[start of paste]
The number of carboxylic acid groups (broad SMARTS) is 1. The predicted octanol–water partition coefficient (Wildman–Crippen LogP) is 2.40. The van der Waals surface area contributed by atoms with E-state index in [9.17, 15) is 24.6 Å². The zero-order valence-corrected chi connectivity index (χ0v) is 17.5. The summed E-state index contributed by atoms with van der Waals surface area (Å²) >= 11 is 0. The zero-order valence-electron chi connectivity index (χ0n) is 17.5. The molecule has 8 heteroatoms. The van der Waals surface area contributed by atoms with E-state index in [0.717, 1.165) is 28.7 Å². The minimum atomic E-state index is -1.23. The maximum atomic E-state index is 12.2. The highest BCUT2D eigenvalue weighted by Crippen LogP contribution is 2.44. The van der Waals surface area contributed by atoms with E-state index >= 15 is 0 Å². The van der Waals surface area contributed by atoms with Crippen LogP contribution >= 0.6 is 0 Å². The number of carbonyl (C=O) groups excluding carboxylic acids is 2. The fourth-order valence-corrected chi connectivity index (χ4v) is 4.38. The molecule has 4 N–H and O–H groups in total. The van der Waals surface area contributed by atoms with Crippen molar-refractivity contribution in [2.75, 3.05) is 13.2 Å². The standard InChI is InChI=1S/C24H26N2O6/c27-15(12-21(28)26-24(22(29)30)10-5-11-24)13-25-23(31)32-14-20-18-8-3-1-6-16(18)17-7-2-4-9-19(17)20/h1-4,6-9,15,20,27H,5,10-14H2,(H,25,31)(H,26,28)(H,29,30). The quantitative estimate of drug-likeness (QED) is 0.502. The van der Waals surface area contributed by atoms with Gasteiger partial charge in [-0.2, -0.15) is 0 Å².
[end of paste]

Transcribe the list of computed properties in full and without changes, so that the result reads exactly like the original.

The number of carboxylic acid groups (broad SMARTS) is 1. The predicted octanol–water partition coefficient (Wildman–Crippen LogP) is 2.40. The van der Waals surface area contributed by atoms with E-state index in [9.17, 15) is 24.6 Å². The zero-order valence-corrected chi connectivity index (χ0v) is 17.5. The summed E-state index contributed by atoms with van der Waals surface area (Å²) >= 11 is 0. The zero-order valence-electron chi connectivity index (χ0n) is 17.5. The molecule has 8 heteroatoms. The van der Waals surface area contributed by atoms with E-state index in [0.717, 1.165) is 28.7 Å². The minimum atomic E-state index is -1.23. The maximum atomic E-state index is 12.2. The highest BCUT2D eigenvalue weighted by Crippen LogP contribution is 2.44. The van der Waals surface area contributed by atoms with E-state index >= 15 is 0 Å². The van der Waals surface area contributed by atoms with Crippen LogP contribution >= 0.6 is 0 Å². The number of carbonyl (C=O) groups excluding carboxylic acids is 2. The fourth-order valence-corrected chi connectivity index (χ4v) is 4.38. The molecule has 4 N–H and O–H groups in total. The van der Waals surface area contributed by atoms with Crippen molar-refractivity contribution in [2.75, 3.05) is 13.2 Å². The standard InChI is InChI=1S/C24H26N2O6/c27-15(12-21(28)26-24(22(29)30)10-5-11-24)13-25-23(31)32-14-20-18-8-3-1-6-16(18)17-7-2-4-9-19(17)20/h1-4,6-9,15,20,27H,5,10-14H2,(H,25,31)(H,26,28)(H,29,30). The quantitative estimate of drug-likeness (QED) is 0.502. The van der Waals surface area contributed by atoms with Gasteiger partial charge in [-0.2, -0.15) is 0 Å².